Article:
Nothing makes me feel the Tết spirit more than a gathering of the family to make bánh chưng or bánh tét followed by a 6 hour bull session around the fire while bánh is cooking. My family haven’t done it since we moved to the States though. A couple of years ago, Bird’s parents taught me how to roll bánh tét, so this year we decided to revive the tradition ourselves.
The night before: we soaked 1 bag of glutinous rice in water mixed with lá dứa (pandan leaf) juice (pandan leaves blended in water and strained), soaked shelled mung bean in water, and marinated strips of pork belly in fish sauce and black pepper.
The following day we had more prep work to do. The soaked beans were boiled in water and mushed, resulting in the two big bowls of yellow paste in the picture below. (You begin to see why this is a family activity? There’s more prep work yet.)
Next, we drained and seasoned the sticky rice until it was salty to the taste and then mixed in half a can of coconut milk. While the rice marinated, we washed previously frozen banana leaves thoroughly, wiped them dry (this took a lot of time, so plan accordingly), then cut them into foot long sections. Now we’re ready to roll.
Oh wait, we should have cut cooking twine into 5 ft long sections (1 per bánh tét to be rolled) and 3 ft long sections (4 per). Ah well.
3 layers of banana leaves are laid down: the first and third layer are oriented with their veins perpendicular to the long side of bánh tét; the middle layer is parallel to it. Next a layer of rice is laid down, then a smaller layer of bean paste, then a strip of pork belly (see above).
Now in reverse – a layer of bean paste, then a layer of rice (not shown). Imagine a Mississippian mound for pork belly royalty:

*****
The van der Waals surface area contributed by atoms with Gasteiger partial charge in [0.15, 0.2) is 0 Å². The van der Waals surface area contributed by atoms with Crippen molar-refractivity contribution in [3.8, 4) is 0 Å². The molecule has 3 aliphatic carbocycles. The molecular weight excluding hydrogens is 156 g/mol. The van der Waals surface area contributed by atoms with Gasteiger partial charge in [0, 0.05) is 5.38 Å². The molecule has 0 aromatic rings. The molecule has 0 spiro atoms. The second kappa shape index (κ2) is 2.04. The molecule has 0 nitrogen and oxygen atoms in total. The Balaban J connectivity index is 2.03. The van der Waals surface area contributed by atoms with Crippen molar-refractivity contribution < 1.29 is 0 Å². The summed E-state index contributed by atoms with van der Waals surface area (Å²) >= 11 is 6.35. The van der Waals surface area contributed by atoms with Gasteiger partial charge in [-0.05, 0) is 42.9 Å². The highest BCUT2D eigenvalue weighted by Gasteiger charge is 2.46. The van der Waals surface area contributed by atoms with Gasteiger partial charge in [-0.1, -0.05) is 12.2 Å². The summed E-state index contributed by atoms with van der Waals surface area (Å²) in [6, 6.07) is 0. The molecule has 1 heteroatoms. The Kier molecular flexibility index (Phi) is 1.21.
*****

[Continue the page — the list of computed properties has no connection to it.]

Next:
Next we folded all three layers of banana leaves over and start rolling and tightening:
With a somewhat tight roll bound by banana leaves, we folded close one end so the cylinder can be stood up and be topped off with a layer of sticky rice. The top end we folded close more neatly, then flipped the cylinder over and repeated the process for the other end.
Binding: First we used the 5 ft long twine to bind the 4 sides lengthwise, crossing at the bottom and tying off on the top side. Next each of the 3 ft long section of twine was looped under and around each of the 4 lengthwise sections of twine, tied off under and above one of the 4 designated the main vein. The excess twine is pulled up parallel to the main vein and tied down when the next horizontal section is bound. Eventually all the loose ends are tied up on top become a bánh tét handle:
Goto “3 layers of banana leaves are laid down …” until out of ingredients:
When all the packing and rolling were all done, we placed bánh tét vertically like fission rods in a tall pot of water. They’re then cooked for 6 hours in constantly boiling water, with pot lid on tight. Meanwhile, we relaxed, ate, drank, and dozed off with the timer alarms properly set. No bonfire but still a most pleasant time.
Reports on cooked bánh tét and a Tết care package in the next post.